Solomon: Empowering Small Businesses From Rhetoric to Action
In his State of the Union address, President Barack Obama laid out a sweeping agenda covering issues including climate change, immigration and gay rights. He called for a “smarter,” not bigger, government “that encourages free enterprise.” While many of the specifics didn’t make the speech, the administration has started to get behind a targeted small-business finance initiative that could vastly expand capital access where it is needed most.
Americans know that the principal driver of job creation in this country has been everyday Americans who have taken personal risks to start a business. The Small Business Administration estimates that small businesses create nearly 65 percent of all net new jobs while employing half of the private sector employment.
The bottom line: Small businesses have earned the distinction as the engine of America’s economy, especially growing small businesses.
While the latest iPhone app or widget can be made on a laptop from a coffee shop, most businesses need real estate for facilities and/ or machinery and equipment to offer products and services.
Access to capital remains their biggest challenge. In the wake of the financial crisis, small-business lending has been weak, with the number of small-business owners possessing a business loan falling 15 percent from 2008 to 2011, according to the National Federation of Independent Business’ research foundation. But for small businesses, access to credit is critical for both initial and continued success.
Today, there are smart initiatives — costing taxpayers nothing — that embody precisely the kind of public-private partnership that will enable small businesses to grow.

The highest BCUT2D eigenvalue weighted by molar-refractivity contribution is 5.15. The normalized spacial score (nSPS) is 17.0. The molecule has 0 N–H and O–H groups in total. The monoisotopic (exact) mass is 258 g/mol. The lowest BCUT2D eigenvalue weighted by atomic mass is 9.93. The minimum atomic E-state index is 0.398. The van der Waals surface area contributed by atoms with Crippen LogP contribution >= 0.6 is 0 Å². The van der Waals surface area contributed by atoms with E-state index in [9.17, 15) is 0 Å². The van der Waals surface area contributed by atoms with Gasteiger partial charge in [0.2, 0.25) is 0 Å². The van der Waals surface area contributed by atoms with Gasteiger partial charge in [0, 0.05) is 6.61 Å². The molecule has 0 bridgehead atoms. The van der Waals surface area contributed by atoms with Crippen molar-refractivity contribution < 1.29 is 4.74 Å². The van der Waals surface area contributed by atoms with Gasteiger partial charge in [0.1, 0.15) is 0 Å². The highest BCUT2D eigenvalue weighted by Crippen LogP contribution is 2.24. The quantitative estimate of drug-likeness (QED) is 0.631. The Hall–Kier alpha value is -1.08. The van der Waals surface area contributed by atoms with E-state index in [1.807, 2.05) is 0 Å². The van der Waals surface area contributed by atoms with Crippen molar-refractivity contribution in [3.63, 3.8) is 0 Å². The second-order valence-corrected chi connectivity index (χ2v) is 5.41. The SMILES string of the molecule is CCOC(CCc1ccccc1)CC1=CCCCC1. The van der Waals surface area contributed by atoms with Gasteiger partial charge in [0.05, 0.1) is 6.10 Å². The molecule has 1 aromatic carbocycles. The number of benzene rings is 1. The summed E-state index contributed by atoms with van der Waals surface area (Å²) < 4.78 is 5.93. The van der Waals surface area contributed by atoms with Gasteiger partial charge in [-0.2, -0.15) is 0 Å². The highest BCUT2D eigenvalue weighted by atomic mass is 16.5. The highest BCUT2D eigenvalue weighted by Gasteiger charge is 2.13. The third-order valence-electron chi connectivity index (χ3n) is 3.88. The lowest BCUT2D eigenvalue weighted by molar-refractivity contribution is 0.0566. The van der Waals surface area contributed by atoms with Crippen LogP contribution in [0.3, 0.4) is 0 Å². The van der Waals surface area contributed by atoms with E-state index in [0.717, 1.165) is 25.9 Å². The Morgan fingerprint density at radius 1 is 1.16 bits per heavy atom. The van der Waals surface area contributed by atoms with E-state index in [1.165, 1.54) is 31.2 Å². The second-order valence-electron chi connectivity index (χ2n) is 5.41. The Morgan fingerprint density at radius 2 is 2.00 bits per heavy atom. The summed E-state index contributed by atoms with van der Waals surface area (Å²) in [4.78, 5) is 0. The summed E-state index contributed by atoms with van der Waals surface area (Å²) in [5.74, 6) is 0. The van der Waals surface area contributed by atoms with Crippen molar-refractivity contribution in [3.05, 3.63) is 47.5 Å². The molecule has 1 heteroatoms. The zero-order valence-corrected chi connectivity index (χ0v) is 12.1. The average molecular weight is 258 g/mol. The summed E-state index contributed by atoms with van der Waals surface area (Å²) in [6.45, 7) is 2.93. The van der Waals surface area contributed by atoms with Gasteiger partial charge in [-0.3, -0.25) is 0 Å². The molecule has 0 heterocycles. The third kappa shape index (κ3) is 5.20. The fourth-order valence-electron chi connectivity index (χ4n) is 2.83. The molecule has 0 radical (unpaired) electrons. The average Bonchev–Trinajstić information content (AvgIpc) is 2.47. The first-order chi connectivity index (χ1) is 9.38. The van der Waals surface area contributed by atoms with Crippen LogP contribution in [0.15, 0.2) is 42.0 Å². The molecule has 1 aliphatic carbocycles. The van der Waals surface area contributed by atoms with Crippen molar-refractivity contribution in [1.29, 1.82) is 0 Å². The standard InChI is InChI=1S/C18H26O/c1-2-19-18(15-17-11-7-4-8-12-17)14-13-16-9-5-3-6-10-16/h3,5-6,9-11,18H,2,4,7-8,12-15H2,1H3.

Last week, Democratic Louisiana Sen. Mary L. Landrieu, chairwoman of the Small Business and Entrepreneurship Committee, introduced the Commercial Real Estate and Economic Development Act, along with Sen. Jeanne Shaheen, D-N.H. The CREED Act would extend the SBA’s extremely effective 504 Loan Debt-Refinance Program, or “Debt-Refi,” for five years. In a trial period that operated for less than a year in 2011-2012, more than 2,700 businesses refinanced nearly $7 billion in old, expensive debt, leading to savings of up to $20,000 per month per business. These savings were reinvested back into the small businesses to create and sustain jobs.
The SBA’s 504 Debt-Refi program helps small businesses in good financial standing free up cash that is currently locked up in fixed assets like their commercial real estate or machinery, allowing these small businesses who are raring to grow to transform old, expensive debt into game-changing savings each month.
Extending this Debt-Refi program could give more than 250,000 small businesses the same kind of success that we saw over the trial period.
Cost to the taxpayers? None.
The SBA’s 504 Loan Debt-Refinance Program is made possible by Certified Development Companies, SBA’s community-based partners that work hard to make sure that small businesses, the communities in which they live and participating lenders all benefit from the resulting economic growth and job creation.
As politicians in Washington move from rhetoric to action and look for bipartisan measures that promote smart government, economic growth and job creation, I hope they will look to Sens. Landrieu and Shaheen’s example as a way to empower small businesses and ultimately get our economy back on track.
Beth Solomon is the president and CEO of the National Association of Development Companies, the trade association of Certified Development Companies.